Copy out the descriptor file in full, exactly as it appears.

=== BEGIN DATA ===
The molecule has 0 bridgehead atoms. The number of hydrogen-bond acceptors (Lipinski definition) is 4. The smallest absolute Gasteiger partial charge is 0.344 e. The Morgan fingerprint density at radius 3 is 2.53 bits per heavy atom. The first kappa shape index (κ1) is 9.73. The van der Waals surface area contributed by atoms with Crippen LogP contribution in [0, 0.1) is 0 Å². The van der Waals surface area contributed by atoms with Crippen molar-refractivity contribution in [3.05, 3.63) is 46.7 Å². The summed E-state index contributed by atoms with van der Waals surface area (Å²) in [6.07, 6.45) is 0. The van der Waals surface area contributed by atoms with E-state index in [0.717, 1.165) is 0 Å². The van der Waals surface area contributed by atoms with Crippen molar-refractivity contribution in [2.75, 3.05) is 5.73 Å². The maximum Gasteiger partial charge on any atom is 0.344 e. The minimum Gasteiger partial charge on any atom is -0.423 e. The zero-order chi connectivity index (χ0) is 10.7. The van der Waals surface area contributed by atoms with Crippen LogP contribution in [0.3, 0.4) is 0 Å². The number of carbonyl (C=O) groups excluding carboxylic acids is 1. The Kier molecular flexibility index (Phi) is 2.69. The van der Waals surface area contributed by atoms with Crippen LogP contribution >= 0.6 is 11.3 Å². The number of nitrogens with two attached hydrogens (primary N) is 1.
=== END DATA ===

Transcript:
The molecule has 0 bridgehead atoms. The number of hydrogen-bond acceptors (Lipinski definition) is 4. The smallest absolute Gasteiger partial charge is 0.344 e. The Morgan fingerprint density at radius 3 is 2.53 bits per heavy atom. The first kappa shape index (κ1) is 9.73. The van der Waals surface area contributed by atoms with Crippen LogP contribution in [0, 0.1) is 0 Å². The van der Waals surface area contributed by atoms with Crippen molar-refractivity contribution in [3.05, 3.63) is 46.7 Å². The summed E-state index contributed by atoms with van der Waals surface area (Å²) in [6.07, 6.45) is 0. The van der Waals surface area contributed by atoms with E-state index in [0.717, 1.165) is 0 Å². The van der Waals surface area contributed by atoms with Crippen molar-refractivity contribution in [2.75, 3.05) is 5.73 Å². The maximum Gasteiger partial charge on any atom is 0.344 e. The minimum Gasteiger partial charge on any atom is -0.423 e. The zero-order chi connectivity index (χ0) is 10.7. The van der Waals surface area contributed by atoms with Crippen LogP contribution in [0.3, 0.4) is 0 Å². The number of carbonyl (C=O) groups excluding carboxylic acids is 1. The Kier molecular flexibility index (Phi) is 2.69. The van der Waals surface area contributed by atoms with Crippen LogP contribution >= 0.6 is 11.3 Å². The number of nitrogens with two attached hydrogens (primary N) is 1.